Gillet turned to the witness’s movements after he finished guarding Mladic, when he returned to Bratunac headquarters and was instructed to head to the Vuk Karadzic school. The witness said he could not recall whether it was Nikolic or his direct superior Mirko Jankovic who gave him the order.
“In fact you did see Momir Nikolic on July 13, didn’t you?” the prosecutor asked, pointing out that in his witness statement, Blagojevic had categorically denied seeing Nikolic on that day.
The witness said there might have been a mistake in the translation of his statement.
After the war, Blagojevic moved to the United States with his wife and young son. He lived there from 1998 until 2006, when he was deported to Bosnia for immigration fraud. He told the defence this week that he had been “tricked” by advice that “for purposes of speeding up our immigration”, he should not report his involvement in the Bosnian war when applying for his original visa. That led to problems later on “because under the US law it amounted to an illegal entry” and he was deported.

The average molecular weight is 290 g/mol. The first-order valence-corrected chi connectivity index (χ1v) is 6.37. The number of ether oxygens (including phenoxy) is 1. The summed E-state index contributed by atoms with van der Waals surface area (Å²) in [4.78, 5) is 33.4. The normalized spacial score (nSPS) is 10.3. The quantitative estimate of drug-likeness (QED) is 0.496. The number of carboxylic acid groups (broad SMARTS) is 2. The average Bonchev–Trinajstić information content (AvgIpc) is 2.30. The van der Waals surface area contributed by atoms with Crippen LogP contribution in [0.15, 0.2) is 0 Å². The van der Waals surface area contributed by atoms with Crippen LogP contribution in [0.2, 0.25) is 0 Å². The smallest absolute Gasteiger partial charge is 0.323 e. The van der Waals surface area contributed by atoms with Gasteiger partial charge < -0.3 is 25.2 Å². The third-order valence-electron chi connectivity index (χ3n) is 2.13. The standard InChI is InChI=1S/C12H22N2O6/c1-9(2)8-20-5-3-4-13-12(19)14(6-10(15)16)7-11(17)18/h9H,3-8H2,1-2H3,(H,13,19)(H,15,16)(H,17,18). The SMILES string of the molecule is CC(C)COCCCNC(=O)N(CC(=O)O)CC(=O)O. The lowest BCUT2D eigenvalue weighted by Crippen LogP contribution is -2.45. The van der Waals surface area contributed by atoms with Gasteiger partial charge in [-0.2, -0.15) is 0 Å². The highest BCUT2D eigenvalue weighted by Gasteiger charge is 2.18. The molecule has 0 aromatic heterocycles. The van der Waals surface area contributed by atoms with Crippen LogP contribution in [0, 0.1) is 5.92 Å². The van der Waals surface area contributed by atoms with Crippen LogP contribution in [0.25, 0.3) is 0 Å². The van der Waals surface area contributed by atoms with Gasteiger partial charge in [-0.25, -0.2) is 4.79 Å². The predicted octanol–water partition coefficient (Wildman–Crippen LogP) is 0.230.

Upon arrival at Sarajevo airport, he was arrested on charges relating to events of the night of July 13-14, 1995. After he finished his guard duty with Mladic, he was sent to guard the Vuk Karadzic school in Bratunac, where several hundred civilian Bosniak men were detained. In 1998, the Court of Bosnia and Herzegovina convicted him after finding that he abused prisoners held in the school and took part in executions.“I was sentenced to seven years, but for as long as I live I shall fight that judgement because I do not feel guilty,” he told the tribunal.
Daniella Peled is an IWPR editor in London.